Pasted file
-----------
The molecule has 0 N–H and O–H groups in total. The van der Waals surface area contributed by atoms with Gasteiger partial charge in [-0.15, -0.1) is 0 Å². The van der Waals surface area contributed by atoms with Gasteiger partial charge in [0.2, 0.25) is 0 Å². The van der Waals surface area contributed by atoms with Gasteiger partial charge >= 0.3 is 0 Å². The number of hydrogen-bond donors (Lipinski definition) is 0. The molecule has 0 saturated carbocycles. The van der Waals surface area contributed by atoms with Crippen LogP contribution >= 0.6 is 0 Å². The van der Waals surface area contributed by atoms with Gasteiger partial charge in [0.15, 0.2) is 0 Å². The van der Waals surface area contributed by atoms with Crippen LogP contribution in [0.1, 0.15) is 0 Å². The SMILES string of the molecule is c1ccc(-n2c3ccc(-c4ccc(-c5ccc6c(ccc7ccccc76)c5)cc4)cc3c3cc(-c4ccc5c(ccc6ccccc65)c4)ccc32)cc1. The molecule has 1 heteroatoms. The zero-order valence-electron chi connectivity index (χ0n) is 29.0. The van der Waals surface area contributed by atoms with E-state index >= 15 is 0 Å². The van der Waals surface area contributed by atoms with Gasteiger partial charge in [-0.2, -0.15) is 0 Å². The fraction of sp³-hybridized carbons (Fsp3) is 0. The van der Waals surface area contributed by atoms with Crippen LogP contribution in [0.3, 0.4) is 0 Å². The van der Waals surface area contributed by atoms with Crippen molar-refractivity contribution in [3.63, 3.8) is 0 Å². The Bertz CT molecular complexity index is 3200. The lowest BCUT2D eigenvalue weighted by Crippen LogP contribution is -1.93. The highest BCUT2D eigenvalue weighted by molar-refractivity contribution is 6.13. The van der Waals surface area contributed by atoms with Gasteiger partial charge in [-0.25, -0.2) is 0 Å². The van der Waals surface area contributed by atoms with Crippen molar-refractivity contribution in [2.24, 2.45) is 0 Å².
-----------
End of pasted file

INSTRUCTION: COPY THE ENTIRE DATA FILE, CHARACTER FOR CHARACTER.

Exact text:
The molecule has 0 N–H and O–H groups in total. The van der Waals surface area contributed by atoms with Gasteiger partial charge in [-0.15, -0.1) is 0 Å². The van der Waals surface area contributed by atoms with Gasteiger partial charge in [0.2, 0.25) is 0 Å². The van der Waals surface area contributed by atoms with Gasteiger partial charge >= 0.3 is 0 Å². The number of hydrogen-bond donors (Lipinski definition) is 0. The molecule has 0 saturated carbocycles. The van der Waals surface area contributed by atoms with Crippen LogP contribution >= 0.6 is 0 Å². The van der Waals surface area contributed by atoms with Gasteiger partial charge in [0.15, 0.2) is 0 Å². The van der Waals surface area contributed by atoms with Crippen LogP contribution in [0.1, 0.15) is 0 Å². The SMILES string of the molecule is c1ccc(-n2c3ccc(-c4ccc(-c5ccc6c(ccc7ccccc76)c5)cc4)cc3c3cc(-c4ccc5c(ccc6ccccc65)c4)ccc32)cc1. The molecule has 1 heteroatoms. The zero-order valence-electron chi connectivity index (χ0n) is 29.0. The van der Waals surface area contributed by atoms with E-state index >= 15 is 0 Å². The van der Waals surface area contributed by atoms with Gasteiger partial charge in [-0.2, -0.15) is 0 Å². The fraction of sp³-hybridized carbons (Fsp3) is 0. The van der Waals surface area contributed by atoms with Crippen LogP contribution in [0.3, 0.4) is 0 Å². The van der Waals surface area contributed by atoms with Crippen molar-refractivity contribution in [3.63, 3.8) is 0 Å². The Bertz CT molecular complexity index is 3200. The lowest BCUT2D eigenvalue weighted by Crippen LogP contribution is -1.93. The highest BCUT2D eigenvalue weighted by molar-refractivity contribution is 6.13. The van der Waals surface area contributed by atoms with Gasteiger partial charge in [-0.25, -0.2) is 0 Å². The van der Waals surface area contributed by atoms with Crippen molar-refractivity contribution in [2.24, 2.45) is 0 Å².